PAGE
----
DES MOINES, Iowa -- The Democrats running for president are turning to their significant others to build support and maximize one-on-one time with voters with weeks to go before the Iowa caucuses.

And some candidate-spouses are now even headlining events on their own.

Massachusetts Sen. Elizabeth Warren’s husband, Bruce Mann, celebrated the opening of a new Warren for Iowa field office in Ankeny earlier this week, meeting with and thanking campaign staff and volunteers.

“We believe in every student that we teach," Mann said. "And what Elizabeth translates to the campaign stage is that she believes in everyone who is listening to her and wants them all to be a part of this."


Sen. Elizabeth Warren's husband, Bruce Mann, celebrates the opening of a Warren for Iowa field office opening in Ankeny. (Fox News)

Entrepreneur Andrew Yang’s wife, Evelyn, has taken on more public speaking engagements lately. Last week, in New Hampshire, she spoke at an event about family and autism and advocated some of her husband’s platforms.

“It’s absolutely critical that families like ours have access to things like therapies and childcare, and Andrew is again the only person running for President to talk about this,” said Yang.

She also made waves Thursday by revealing how she was sexually assaulted by her OB-GYN during medical exams when she was pregnant with their first child.

However, no spouse has adopted a more public role than Jill Biden, the wife of former Vice President Joe Biden. Though she teaches English at a community college, the former second lady has taken a leave of absence for the next four months. With a schedule almost as extensive as her husband’s, Biden and her small staff have been crisscrossing early states like Iowa and New Hampshire hoping to win over voters.

Andrew Yang's wife, Evelyn, speaks at an event about family and autism in New Hampshire.  (Fox News)

“I see it as a partner in a marriage. He supported me. And, now, I’m supporting him. That’s what a marriage is about,” Biden said in a recent interview with Fox News.

On the campaign trail, Biden often touts her husband’s electability, positing him as the best candidate to beat President Trump.

“I want all of you who are on the fence. I want to ask for you to give Joe a chance. I want you to think about it. But, I have to tell you. He’s the only one who can beat Donald Trump in the November election,” Biden said recently to a group of voters in Guthrie.

Every interaction gives a candidate’s spouse the opportunity to make an impact in a race where many caucus-goers remain undecided -- and value personal interactions. Biden is making stops in rural Iowa, places where support could give her husband an edge to win on caucus night.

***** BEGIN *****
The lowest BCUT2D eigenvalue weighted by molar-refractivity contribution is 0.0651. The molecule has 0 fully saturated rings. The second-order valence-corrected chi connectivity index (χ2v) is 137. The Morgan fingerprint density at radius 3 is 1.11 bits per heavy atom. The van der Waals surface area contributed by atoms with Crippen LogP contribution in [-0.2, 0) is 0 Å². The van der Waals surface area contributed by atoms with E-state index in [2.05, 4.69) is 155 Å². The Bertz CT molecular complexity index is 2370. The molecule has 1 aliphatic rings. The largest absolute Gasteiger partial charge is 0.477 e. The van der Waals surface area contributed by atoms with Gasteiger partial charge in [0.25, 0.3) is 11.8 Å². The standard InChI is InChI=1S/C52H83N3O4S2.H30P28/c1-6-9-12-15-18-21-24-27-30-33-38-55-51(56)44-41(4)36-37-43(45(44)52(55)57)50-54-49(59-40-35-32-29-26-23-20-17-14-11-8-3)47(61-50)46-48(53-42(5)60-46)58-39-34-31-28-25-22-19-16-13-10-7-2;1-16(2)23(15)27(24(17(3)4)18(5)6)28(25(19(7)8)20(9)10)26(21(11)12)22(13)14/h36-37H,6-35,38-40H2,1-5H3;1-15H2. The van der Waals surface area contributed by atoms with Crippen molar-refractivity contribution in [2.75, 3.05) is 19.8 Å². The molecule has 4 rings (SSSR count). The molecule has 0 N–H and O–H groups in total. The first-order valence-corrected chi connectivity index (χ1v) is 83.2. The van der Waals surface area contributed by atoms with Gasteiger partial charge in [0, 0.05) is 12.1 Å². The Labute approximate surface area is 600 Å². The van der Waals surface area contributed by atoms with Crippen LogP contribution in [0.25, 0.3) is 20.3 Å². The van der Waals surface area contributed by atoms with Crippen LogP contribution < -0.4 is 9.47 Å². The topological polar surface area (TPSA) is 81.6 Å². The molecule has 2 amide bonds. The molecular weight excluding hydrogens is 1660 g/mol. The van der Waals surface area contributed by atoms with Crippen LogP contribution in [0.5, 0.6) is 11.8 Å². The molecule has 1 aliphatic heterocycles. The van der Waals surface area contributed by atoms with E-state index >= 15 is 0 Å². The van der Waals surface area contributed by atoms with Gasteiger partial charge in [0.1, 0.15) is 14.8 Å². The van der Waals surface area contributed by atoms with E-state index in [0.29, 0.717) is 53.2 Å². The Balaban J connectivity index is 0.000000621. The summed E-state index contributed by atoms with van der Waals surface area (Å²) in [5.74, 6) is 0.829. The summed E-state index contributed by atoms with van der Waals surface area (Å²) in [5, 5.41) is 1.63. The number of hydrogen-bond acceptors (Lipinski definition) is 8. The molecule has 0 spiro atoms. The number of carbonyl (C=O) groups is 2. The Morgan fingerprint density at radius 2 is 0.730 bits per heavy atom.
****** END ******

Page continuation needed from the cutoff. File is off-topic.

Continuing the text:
“It’s surprising to me because I think I’m a pretty decisive person. But, I respect Iowans because they take the process very seriously,” Biden said.

With a schedule almost as extensive as her husband's, former Second Lady Dr. Jill Biden has been crisscrossing the Hawkeye State, making stops in rural districts where support could give her husband an edge to win on caucus night. (Fox News)

An average of recent Iowa polls shows the race in a dead heat, and some top-tier candidates are sharpening their attacks as they aim to draw contrasts among themselves. Vermont Sen. Bernie Sanders slammed Joe Biden’s “weak” record, warning Democrats that his candidacy won’t excite the base enough to beat Trump.


“I think we need to have civil discourse. I think that it’s really important that we respect the process and just stick to the high road,” Jill Biden said.

"I think it's a close race. We're out here in rural America. We're in other first states like Nevada and South Carolina and New Hampshire, and I feel Joe's going to win," she added.

The campaign trail often keeps the married couple of 42 years apart. But, when they’re not campaigning, Biden said they’re “just like every other married couple.”

“I saw him maybe a week ago, and we just kind of tried to catch up. How are the kids? What’s going on? The dog went through a hole in the fence. I mean, just typical, everyday, ordinary things. You know, we don’t just sit down and discuss policy. It's just what you discuss with family,” Biden said.


Though the candidates may occasionally exchange jabs, Biden says the vibe among the spouses is cordial.

“I’ve known Jane Sanders for years. She was a Senate spouse. I was a Senate spouse. I’ve gotten to know all of the families. And, we’re congenial with one another, and we’re all in this together, you know. It’s kind of like a family. We’re very supportive of one another,” Biden said.

And, despite slight differences within the party, Biden says they share a common goal, which largely keeps her motivated.

“The one thing that keeps me inspired and invigorated is the people I meet," Biden said. "I mean, everywhere I go, I meet people who have stories that are unique or inspiring and sometimes stories that are sad to listen to. But, you know, everybody is looking for new leadership to help, to try to solve their problems. And, I think the question of leadership is really what’s on their mind."